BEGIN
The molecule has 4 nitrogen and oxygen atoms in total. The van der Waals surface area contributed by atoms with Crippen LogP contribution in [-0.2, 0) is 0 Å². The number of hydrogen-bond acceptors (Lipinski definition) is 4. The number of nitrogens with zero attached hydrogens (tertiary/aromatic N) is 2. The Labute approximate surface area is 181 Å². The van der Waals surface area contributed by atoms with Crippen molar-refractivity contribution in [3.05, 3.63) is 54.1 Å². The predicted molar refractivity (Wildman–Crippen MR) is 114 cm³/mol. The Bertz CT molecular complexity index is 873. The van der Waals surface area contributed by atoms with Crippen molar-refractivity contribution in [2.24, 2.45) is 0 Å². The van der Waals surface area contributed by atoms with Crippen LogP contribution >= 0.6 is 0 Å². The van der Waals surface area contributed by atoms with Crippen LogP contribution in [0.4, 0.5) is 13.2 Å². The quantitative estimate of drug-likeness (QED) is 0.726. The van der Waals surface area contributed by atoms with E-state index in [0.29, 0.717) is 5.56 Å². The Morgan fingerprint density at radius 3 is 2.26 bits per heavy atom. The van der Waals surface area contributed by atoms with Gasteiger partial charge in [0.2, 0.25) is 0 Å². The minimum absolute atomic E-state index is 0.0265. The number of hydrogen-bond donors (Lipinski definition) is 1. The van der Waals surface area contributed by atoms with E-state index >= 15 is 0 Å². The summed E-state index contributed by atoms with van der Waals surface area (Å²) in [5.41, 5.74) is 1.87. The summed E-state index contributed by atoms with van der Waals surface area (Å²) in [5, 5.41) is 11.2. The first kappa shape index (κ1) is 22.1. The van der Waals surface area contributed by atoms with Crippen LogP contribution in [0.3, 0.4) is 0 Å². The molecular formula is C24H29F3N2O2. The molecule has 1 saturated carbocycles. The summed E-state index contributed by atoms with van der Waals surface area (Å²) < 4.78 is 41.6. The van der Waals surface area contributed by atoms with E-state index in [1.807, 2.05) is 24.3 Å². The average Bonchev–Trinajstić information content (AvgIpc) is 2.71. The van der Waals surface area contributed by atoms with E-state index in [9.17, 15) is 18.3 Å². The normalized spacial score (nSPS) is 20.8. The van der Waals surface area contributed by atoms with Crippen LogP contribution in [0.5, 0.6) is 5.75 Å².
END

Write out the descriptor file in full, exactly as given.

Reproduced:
The molecule has 4 nitrogen and oxygen atoms in total. The van der Waals surface area contributed by atoms with Crippen LogP contribution in [-0.2, 0) is 0 Å². The number of hydrogen-bond acceptors (Lipinski definition) is 4. The number of nitrogens with zero attached hydrogens (tertiary/aromatic N) is 2. The Labute approximate surface area is 181 Å². The van der Waals surface area contributed by atoms with Crippen molar-refractivity contribution in [3.05, 3.63) is 54.1 Å². The predicted molar refractivity (Wildman–Crippen MR) is 114 cm³/mol. The Bertz CT molecular complexity index is 873. The van der Waals surface area contributed by atoms with Crippen molar-refractivity contribution in [2.24, 2.45) is 0 Å². The van der Waals surface area contributed by atoms with Crippen LogP contribution >= 0.6 is 0 Å². The van der Waals surface area contributed by atoms with Crippen LogP contribution in [0.4, 0.5) is 13.2 Å². The quantitative estimate of drug-likeness (QED) is 0.726. The van der Waals surface area contributed by atoms with E-state index in [0.29, 0.717) is 5.56 Å². The Morgan fingerprint density at radius 3 is 2.26 bits per heavy atom. The van der Waals surface area contributed by atoms with Gasteiger partial charge in [0.2, 0.25) is 0 Å². The minimum absolute atomic E-state index is 0.0265. The number of hydrogen-bond donors (Lipinski definition) is 1. The van der Waals surface area contributed by atoms with E-state index >= 15 is 0 Å². The summed E-state index contributed by atoms with van der Waals surface area (Å²) in [5.41, 5.74) is 1.87. The summed E-state index contributed by atoms with van der Waals surface area (Å²) in [5, 5.41) is 11.2. The first kappa shape index (κ1) is 22.1. The van der Waals surface area contributed by atoms with Crippen LogP contribution in [0.3, 0.4) is 0 Å². The molecular formula is C24H29F3N2O2. The molecule has 1 saturated carbocycles. The summed E-state index contributed by atoms with van der Waals surface area (Å²) < 4.78 is 41.6. The van der Waals surface area contributed by atoms with E-state index in [1.807, 2.05) is 24.3 Å². The average Bonchev–Trinajstić information content (AvgIpc) is 2.71. The van der Waals surface area contributed by atoms with E-state index in [9.17, 15) is 18.3 Å². The normalized spacial score (nSPS) is 20.8. The van der Waals surface area contributed by atoms with Crippen LogP contribution in [0.5, 0.6) is 5.75 Å².